Dubai’s government is developing more organic farms, but oil-dependent desalination plants used for water casts a shadow on their carbon footprint
News from Dubai in the United Arab Emirates tended to be dominated by new construction projects being announced or more recently debts levels, but it seems that the government is making a serious push to promote organic farming as well. The National is reporting that the government in Dubai plans to add 23 new organic farms by June 2011 to the 17 that already exist.
Work on the new farms will start in September by converting existing farms into organic and by constructing greenhouses that will allow fruit and vegetables to grow in a cooler environment, as outside temperatures can reach 45 Celsius or 102 Fahrenheit during the summer months.
In addition, the government will add new laws that regulate both local and imported organic foods that will include a trademark to make it easier for consumers to find the organic products.
Most of us might only think of Dubai as one big city but there are surrounding areas with a rich biodiversity and wildlife.
Over the last few years organic produce has become more popular in the Emirates as people have tired of fruits and vegetables being imported, which may have the advantage of always having everything available but with a taste that is often described as not quite the real thing.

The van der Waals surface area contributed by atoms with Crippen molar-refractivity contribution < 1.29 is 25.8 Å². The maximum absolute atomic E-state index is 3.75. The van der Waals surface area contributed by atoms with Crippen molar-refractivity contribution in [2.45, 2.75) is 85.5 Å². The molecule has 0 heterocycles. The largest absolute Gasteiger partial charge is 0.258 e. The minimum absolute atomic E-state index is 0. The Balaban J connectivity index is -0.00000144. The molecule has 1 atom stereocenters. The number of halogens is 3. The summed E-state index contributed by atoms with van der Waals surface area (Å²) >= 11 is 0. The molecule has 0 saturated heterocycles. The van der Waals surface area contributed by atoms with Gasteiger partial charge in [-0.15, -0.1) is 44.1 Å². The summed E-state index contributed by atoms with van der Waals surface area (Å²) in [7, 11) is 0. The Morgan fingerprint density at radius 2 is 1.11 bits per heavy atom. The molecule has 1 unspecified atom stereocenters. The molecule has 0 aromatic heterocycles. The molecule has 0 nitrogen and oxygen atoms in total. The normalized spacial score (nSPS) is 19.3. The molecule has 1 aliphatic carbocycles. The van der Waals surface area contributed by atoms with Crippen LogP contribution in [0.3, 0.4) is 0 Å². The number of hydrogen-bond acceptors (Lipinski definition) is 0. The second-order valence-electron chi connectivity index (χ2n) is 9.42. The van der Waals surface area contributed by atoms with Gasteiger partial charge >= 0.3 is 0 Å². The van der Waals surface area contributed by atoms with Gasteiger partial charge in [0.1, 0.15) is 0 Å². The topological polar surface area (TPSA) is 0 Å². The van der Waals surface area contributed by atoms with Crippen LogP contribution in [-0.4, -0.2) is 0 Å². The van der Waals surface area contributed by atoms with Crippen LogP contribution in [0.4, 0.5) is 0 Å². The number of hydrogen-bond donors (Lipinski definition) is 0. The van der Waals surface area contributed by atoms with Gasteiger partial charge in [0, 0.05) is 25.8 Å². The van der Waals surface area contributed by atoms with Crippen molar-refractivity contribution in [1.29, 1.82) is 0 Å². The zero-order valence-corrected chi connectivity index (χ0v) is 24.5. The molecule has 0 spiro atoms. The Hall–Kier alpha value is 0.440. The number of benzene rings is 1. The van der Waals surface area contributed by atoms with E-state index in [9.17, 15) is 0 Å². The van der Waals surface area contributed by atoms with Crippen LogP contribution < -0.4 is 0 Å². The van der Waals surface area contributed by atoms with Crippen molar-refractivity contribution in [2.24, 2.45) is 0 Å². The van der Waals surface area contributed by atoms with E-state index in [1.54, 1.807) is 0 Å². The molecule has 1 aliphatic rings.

Is Desalinated Water Organic?
In a country that gets 90% of its water via desalination the question is whether anything grown locally can be called organic considering the use of oil to power the desalination plants.
“As long as you have local water you cannot achieve a low carbon footprint because of the desalination required. Composting is incredibly difficult to do in the heat. We’re fighting the elements,” Nils el Accad, the owner of Organic Foods & Café an organic supermarket in Dubai was quoted by the National as saying.
El Accad also said that when considering the carbon footprint it might actually be better to develop organic farms abroad and then import the produce via ship; the UAE and other Gulf states such as Saudi Arabia have already purchased farmlands in both Africa and Asia to attain food security as domestic agriculture is not able to meet the demands of an ever growing population.
:: The National